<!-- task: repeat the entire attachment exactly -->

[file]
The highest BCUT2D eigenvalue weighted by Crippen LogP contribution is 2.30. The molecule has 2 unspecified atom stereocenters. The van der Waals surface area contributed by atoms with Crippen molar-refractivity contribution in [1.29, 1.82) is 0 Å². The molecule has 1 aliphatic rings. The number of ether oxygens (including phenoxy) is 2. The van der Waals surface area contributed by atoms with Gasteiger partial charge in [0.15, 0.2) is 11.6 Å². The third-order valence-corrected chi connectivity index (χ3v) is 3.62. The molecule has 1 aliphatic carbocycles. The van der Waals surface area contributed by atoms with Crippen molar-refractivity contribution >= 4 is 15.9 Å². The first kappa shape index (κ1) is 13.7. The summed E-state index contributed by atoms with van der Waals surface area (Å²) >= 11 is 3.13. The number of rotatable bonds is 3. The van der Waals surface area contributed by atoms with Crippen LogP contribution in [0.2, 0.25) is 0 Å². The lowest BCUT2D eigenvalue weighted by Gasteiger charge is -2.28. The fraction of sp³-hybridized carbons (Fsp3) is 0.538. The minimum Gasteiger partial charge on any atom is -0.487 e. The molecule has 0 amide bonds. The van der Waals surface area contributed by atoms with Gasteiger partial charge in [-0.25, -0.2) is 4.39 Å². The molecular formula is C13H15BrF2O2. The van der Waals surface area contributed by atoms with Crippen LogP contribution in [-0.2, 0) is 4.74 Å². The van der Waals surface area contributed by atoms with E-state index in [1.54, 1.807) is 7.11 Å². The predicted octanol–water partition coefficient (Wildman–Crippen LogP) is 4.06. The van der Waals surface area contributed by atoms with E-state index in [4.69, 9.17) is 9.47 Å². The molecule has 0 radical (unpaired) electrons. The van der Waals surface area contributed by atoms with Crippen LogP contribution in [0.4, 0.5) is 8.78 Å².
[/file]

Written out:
The highest BCUT2D eigenvalue weighted by Crippen LogP contribution is 2.30. The molecule has 2 unspecified atom stereocenters. The van der Waals surface area contributed by atoms with Crippen molar-refractivity contribution in [1.29, 1.82) is 0 Å². The molecule has 1 aliphatic rings. The number of ether oxygens (including phenoxy) is 2. The van der Waals surface area contributed by atoms with Gasteiger partial charge in [0.15, 0.2) is 11.6 Å². The third-order valence-corrected chi connectivity index (χ3v) is 3.62. The molecule has 1 aliphatic carbocycles. The van der Waals surface area contributed by atoms with Crippen molar-refractivity contribution >= 4 is 15.9 Å². The first kappa shape index (κ1) is 13.7. The summed E-state index contributed by atoms with van der Waals surface area (Å²) >= 11 is 3.13. The number of rotatable bonds is 3. The van der Waals surface area contributed by atoms with Crippen LogP contribution in [0.2, 0.25) is 0 Å². The lowest BCUT2D eigenvalue weighted by Gasteiger charge is -2.28. The fraction of sp³-hybridized carbons (Fsp3) is 0.538. The minimum Gasteiger partial charge on any atom is -0.487 e. The molecule has 0 amide bonds. The van der Waals surface area contributed by atoms with Gasteiger partial charge in [-0.25, -0.2) is 4.39 Å². The molecular formula is C13H15BrF2O2. The van der Waals surface area contributed by atoms with Crippen LogP contribution in [-0.2, 0) is 4.74 Å². The van der Waals surface area contributed by atoms with E-state index in [1.54, 1.807) is 7.11 Å². The predicted octanol–water partition coefficient (Wildman–Crippen LogP) is 4.06. The van der Waals surface area contributed by atoms with E-state index in [4.69, 9.17) is 9.47 Å². The molecule has 0 radical (unpaired) electrons. The van der Waals surface area contributed by atoms with Crippen LogP contribution in [0.4, 0.5) is 8.78 Å².